Am I a psychopath?

IMG_1005¬†¬†According to this test from Channel 4, I most definitely am. Of course the idea that you can give someone a questionnaire and from that identify their personality traits has been around for a long time, but I’m sceptical.
Maybe that’s because I’ve just read ‘The Psycopath Test’ by Jon Ronson. It is a well written and interesting book that starts with an intriguing mystery and turns into the author’s journey through society’s differing approaches to mental illness. And it is a real roller coaster, from LSD soaked encounter therapies in the 60s, to the checklist driven approach of the DSM (the Diagnostic and Statistical Manual of Mental Illness) and the ever increasing drive to classify children’s behaviour in terms of mental illness. I recommend it to anyone, particularly if you work with kids.

The issue that worries me is that if you take normal behaviour and diagnose it as an illness then the label sticks for life. Some kids have a lot of energy and if they’re stuck in a boring classroom with a boring teacher doing something that doesn’t interest them, then that energy is going to come out, probably in a way that gets them into trouble. If you’re a naughty kid then you get the chance to shrug that label off, if you are diagnosed as bipolar you’ve got it for life.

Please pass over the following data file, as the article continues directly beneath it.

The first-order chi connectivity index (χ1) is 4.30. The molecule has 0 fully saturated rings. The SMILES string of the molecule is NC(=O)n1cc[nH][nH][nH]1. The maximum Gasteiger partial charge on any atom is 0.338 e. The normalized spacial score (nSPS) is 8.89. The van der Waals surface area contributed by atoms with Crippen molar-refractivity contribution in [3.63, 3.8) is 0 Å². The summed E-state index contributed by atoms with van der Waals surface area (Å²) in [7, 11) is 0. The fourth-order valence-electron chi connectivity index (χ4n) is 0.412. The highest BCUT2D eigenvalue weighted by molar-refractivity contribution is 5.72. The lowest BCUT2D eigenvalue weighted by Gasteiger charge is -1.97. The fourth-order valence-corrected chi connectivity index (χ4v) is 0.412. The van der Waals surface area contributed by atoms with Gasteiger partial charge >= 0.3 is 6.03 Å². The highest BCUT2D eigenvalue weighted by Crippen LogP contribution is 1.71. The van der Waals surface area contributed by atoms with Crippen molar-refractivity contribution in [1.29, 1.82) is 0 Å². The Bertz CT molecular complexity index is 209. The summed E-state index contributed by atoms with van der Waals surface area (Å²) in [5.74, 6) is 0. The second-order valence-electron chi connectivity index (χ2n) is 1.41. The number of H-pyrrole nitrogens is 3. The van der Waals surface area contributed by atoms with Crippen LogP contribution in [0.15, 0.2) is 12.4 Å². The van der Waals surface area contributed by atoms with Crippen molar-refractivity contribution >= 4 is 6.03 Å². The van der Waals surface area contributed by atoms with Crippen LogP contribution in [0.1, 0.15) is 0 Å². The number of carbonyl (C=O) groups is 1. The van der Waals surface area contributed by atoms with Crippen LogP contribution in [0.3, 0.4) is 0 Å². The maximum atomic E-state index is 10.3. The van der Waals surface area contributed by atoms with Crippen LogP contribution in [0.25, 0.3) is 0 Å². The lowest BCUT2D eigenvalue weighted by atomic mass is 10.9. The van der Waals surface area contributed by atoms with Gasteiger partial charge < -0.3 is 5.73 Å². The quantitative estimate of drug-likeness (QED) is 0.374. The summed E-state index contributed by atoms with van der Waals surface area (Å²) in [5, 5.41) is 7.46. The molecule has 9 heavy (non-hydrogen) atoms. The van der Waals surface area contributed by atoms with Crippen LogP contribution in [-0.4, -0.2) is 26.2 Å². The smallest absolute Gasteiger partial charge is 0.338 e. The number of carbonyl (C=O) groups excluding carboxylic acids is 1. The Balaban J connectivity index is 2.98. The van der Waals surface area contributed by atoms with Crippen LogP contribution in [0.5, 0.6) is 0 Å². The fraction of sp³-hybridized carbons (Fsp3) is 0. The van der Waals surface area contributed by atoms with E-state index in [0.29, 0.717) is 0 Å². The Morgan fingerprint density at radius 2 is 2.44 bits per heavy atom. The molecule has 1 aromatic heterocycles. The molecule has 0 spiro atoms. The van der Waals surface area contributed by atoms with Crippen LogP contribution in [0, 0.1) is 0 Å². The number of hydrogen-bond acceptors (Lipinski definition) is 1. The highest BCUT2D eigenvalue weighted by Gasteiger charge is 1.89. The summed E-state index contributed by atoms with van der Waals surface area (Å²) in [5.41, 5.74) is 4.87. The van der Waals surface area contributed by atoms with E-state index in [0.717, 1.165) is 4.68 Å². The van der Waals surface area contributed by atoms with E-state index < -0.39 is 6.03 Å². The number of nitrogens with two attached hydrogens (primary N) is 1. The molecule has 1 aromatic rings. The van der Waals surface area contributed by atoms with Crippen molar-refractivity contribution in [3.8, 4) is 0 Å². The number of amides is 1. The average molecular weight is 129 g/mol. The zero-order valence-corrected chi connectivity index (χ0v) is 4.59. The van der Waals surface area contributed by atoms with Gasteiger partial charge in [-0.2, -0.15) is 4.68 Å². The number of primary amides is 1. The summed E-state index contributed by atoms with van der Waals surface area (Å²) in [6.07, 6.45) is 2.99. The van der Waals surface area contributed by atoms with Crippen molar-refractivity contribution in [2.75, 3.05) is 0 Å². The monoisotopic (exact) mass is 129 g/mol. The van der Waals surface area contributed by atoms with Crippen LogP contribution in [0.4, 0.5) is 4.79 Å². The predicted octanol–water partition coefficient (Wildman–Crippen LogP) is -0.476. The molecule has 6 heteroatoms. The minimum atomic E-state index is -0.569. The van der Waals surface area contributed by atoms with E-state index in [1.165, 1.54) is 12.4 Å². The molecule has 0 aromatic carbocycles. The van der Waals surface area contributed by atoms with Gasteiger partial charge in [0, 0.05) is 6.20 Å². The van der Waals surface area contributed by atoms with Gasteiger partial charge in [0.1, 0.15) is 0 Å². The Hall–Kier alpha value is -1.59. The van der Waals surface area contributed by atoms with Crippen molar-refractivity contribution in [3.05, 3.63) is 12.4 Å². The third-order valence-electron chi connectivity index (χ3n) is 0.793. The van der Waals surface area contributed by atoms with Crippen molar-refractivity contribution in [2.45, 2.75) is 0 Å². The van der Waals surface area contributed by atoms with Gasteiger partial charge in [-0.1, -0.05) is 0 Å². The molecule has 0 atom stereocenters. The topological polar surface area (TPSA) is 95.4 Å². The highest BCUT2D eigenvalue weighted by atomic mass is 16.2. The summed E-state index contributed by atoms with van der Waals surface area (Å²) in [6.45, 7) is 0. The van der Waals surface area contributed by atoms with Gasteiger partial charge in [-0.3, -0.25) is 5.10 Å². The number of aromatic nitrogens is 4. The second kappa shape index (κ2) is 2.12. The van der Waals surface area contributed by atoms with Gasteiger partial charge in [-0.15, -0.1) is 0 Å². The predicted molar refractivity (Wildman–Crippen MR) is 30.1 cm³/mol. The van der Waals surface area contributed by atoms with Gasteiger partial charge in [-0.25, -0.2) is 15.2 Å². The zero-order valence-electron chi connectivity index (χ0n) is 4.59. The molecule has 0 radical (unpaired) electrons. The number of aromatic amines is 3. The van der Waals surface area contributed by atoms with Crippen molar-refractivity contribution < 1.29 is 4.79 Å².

I realise that one of those classrooms can be mine sometimes.

I’m not talking here about genuine cases, I have taught quite a few kids who were, for example, clearly autistic or dyslexic and they needed care and support. What worries me is that education is being pushed down an ever narrowing route, and that leaves less scope for kids to be themselves. If you narrow the definition of normal behaviour (and if you read the Ofsted criteria for ‘good’ behaviour you might as well write ‘traditional middle class’), then you just identify more and more people as abnormal.

Jon Ronson comes to the conclusion that you shouldn’t classify people by their extremes and I think I agree. There is no such thing as normal, unless you are talking statistics. And normal doesn’t necessarily mean better, slavery was normal in the 17th century, doesn’t mean it was a good idea.

I faked the test by the way. I’m not really a psychopath. My uncle was. He had a certificate and everything. He got it because he faked being mad and impulsive so he could get discharged from the Navy, but then that’s exactly the sort of thing a Psychopath would do isn’t it?